In Delivering Profitable Value, Lanning claims the primary business objective is maximizing over the long-term the value the company delivers at a cost allowing profitable returns. As we’ve seen before, value is defined as the net desirability customers perceive in their resulting experiences. So if the company should be focused on improving those experiences, who specifically does that? Who does the research to learn what the desired experiences are? Who connects the capabilities of your products and services to those experiences? Who monitors whether the intended customers are gaining more value or less value over time?

In most companies, no one does. Some would argue the CEO should also be the Chief Value Officer. In theory that’s correct. The CEO must evangelize and support a value-driven perspective for the company. They must create a strategy, an organization, and operating plans for a profitable value-delivery system. But their responsibilities are so broad they can’t get involved in the details. They have to delegate the tactics and operations to others. But who?

Many would point to the Product Manager and to some extent I agree. Unfortunately, in many B2B companies the Product Manager is the expert on the product and spends most of his/her time helping develop new products or helping sell the existing ones. It’s rare the Product Manager has the time, the priority and the skills to do the market and customer research necessary to feed value-driven decisions.

The best solution I’ve seen is the creation of an industry or segment manager. With responsibilities orthogonal to the product managers, this position spends most of their time researching, monitoring and predicting the trends in the target market. Internally they become the champion for the intended user and represent in detail the experiences that add the greatest value.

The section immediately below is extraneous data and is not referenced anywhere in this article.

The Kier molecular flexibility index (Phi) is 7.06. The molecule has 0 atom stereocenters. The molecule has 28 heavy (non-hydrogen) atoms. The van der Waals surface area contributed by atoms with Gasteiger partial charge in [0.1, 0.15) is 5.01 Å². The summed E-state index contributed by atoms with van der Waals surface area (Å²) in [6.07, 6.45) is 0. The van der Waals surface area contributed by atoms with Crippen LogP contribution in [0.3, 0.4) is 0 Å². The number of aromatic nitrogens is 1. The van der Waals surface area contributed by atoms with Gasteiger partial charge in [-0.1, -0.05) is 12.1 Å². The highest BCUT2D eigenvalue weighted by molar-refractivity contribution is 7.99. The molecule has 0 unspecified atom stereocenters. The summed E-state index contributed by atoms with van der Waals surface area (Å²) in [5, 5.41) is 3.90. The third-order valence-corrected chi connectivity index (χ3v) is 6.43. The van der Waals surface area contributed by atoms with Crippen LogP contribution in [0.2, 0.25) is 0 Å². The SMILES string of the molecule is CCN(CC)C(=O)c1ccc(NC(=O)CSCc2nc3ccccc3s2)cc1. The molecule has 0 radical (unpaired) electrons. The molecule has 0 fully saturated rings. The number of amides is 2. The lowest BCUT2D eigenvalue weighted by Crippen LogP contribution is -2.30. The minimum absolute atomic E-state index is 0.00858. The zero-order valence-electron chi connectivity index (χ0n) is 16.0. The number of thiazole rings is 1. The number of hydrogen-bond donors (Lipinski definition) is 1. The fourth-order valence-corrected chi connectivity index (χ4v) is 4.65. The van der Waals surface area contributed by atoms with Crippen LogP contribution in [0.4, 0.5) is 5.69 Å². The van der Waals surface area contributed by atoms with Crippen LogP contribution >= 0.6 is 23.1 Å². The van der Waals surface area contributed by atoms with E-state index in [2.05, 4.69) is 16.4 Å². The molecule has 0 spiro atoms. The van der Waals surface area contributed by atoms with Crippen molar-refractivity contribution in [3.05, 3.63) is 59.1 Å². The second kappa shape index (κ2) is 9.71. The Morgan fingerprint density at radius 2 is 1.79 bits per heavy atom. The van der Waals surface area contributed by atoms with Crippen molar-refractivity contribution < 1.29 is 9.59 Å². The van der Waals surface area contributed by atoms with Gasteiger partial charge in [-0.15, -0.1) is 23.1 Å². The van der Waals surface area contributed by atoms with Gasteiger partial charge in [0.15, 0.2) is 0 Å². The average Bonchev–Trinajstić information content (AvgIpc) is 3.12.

How about at your company? Are there other positions that spend the majority of their time on the tactical and operational side of value delivery?
Effective customer research relies on many pieces; well-defined objectives, carefully formed questions, methodical analysis and speaking with the right people. The bad habit many companies fall into is conducting the research with their favorite customers. This isn’t ideal.

There are several factors which contribute to this temptation. First, it’s much easier to call a friend to arrange a meeting then to contact a total stranger and convince him/her to spend time with you. Then there’s the feeling that because they already know and trust you, you are more likely to get honest opinions and insight into their needs from a friend than from a stranger
who may not be comfortable revealing this information in a first meeting.
The negatives, however, outweigh the positives. Remember that the main objective of the research is to gain a deeper understanding of the needs and opportunities in your target market. Each interview or survey is a data point which adds to your overall understanding. The closer the interviewee is to your intended customer, the more valuable will be their input. So the key
criteria in evaluating the usefulness of interviewing your favorite customer is how close are they to your intended customer, not how much they have bought from you or how much they like your company.